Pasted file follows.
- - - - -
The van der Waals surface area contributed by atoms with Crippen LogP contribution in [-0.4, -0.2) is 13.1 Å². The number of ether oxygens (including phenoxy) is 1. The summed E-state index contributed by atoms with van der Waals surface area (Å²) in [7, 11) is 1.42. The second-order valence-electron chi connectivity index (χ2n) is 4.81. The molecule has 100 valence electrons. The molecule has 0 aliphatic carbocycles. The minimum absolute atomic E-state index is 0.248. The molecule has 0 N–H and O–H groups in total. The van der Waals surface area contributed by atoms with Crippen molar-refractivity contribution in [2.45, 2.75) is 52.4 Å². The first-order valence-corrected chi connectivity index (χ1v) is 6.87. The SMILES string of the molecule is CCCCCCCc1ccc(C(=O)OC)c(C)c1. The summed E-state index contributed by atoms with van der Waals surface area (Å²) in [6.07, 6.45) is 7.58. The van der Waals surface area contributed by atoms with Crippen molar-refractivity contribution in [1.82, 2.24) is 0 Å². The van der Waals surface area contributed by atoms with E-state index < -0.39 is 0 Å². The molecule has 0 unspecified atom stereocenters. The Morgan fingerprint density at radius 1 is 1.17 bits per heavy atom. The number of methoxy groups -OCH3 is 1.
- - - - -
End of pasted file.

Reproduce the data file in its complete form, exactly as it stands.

The van der Waals surface area contributed by atoms with Crippen LogP contribution in [-0.4, -0.2) is 13.1 Å². The number of ether oxygens (including phenoxy) is 1. The summed E-state index contributed by atoms with van der Waals surface area (Å²) in [7, 11) is 1.42. The second-order valence-electron chi connectivity index (χ2n) is 4.81. The molecule has 100 valence electrons. The molecule has 0 aliphatic carbocycles. The minimum absolute atomic E-state index is 0.248. The molecule has 0 N–H and O–H groups in total. The van der Waals surface area contributed by atoms with Crippen molar-refractivity contribution in [2.45, 2.75) is 52.4 Å². The first-order valence-corrected chi connectivity index (χ1v) is 6.87. The SMILES string of the molecule is CCCCCCCc1ccc(C(=O)OC)c(C)c1. The summed E-state index contributed by atoms with van der Waals surface area (Å²) in [6.07, 6.45) is 7.58. The van der Waals surface area contributed by atoms with Crippen molar-refractivity contribution in [1.82, 2.24) is 0 Å². The van der Waals surface area contributed by atoms with E-state index < -0.39 is 0 Å². The molecule has 0 unspecified atom stereocenters. The Morgan fingerprint density at radius 1 is 1.17 bits per heavy atom. The number of methoxy groups -OCH3 is 1.